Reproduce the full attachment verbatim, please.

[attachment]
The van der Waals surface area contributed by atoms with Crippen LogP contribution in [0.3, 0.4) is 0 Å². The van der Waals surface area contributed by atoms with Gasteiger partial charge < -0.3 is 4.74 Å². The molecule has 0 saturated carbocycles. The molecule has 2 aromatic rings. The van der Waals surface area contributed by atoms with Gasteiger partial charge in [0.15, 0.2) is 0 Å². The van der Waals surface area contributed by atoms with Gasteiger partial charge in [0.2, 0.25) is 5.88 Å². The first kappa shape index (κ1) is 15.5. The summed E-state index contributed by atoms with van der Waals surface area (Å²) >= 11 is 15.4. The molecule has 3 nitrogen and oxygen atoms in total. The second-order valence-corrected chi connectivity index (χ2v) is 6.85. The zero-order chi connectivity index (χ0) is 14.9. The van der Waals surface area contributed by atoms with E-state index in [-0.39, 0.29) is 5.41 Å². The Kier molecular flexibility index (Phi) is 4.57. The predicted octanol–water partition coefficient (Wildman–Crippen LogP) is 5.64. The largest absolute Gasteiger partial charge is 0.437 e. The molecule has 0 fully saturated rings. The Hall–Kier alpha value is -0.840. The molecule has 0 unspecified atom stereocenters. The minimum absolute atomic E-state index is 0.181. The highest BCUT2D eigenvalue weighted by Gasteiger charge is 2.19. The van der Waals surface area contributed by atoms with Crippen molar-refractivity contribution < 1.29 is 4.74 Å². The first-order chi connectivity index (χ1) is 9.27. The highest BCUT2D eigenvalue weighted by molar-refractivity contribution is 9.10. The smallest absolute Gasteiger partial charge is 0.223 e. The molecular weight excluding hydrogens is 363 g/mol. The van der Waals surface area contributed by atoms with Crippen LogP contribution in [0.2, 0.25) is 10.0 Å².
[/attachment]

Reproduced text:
The van der Waals surface area contributed by atoms with Crippen LogP contribution in [0.3, 0.4) is 0 Å². The van der Waals surface area contributed by atoms with Gasteiger partial charge < -0.3 is 4.74 Å². The molecule has 0 saturated carbocycles. The molecule has 2 aromatic rings. The van der Waals surface area contributed by atoms with Gasteiger partial charge in [0.15, 0.2) is 0 Å². The van der Waals surface area contributed by atoms with Gasteiger partial charge in [0.2, 0.25) is 5.88 Å². The first kappa shape index (κ1) is 15.5. The summed E-state index contributed by atoms with van der Waals surface area (Å²) >= 11 is 15.4. The molecule has 3 nitrogen and oxygen atoms in total. The second-order valence-corrected chi connectivity index (χ2v) is 6.85. The zero-order chi connectivity index (χ0) is 14.9. The van der Waals surface area contributed by atoms with E-state index in [-0.39, 0.29) is 5.41 Å². The Kier molecular flexibility index (Phi) is 4.57. The predicted octanol–water partition coefficient (Wildman–Crippen LogP) is 5.64. The largest absolute Gasteiger partial charge is 0.437 e. The molecule has 0 fully saturated rings. The Hall–Kier alpha value is -0.840. The molecule has 0 unspecified atom stereocenters. The minimum absolute atomic E-state index is 0.181. The highest BCUT2D eigenvalue weighted by Gasteiger charge is 2.19. The van der Waals surface area contributed by atoms with Crippen molar-refractivity contribution < 1.29 is 4.74 Å². The first-order chi connectivity index (χ1) is 9.27. The highest BCUT2D eigenvalue weighted by molar-refractivity contribution is 9.10. The smallest absolute Gasteiger partial charge is 0.223 e. The molecular weight excluding hydrogens is 363 g/mol. The van der Waals surface area contributed by atoms with Crippen LogP contribution in [0.2, 0.25) is 10.0 Å².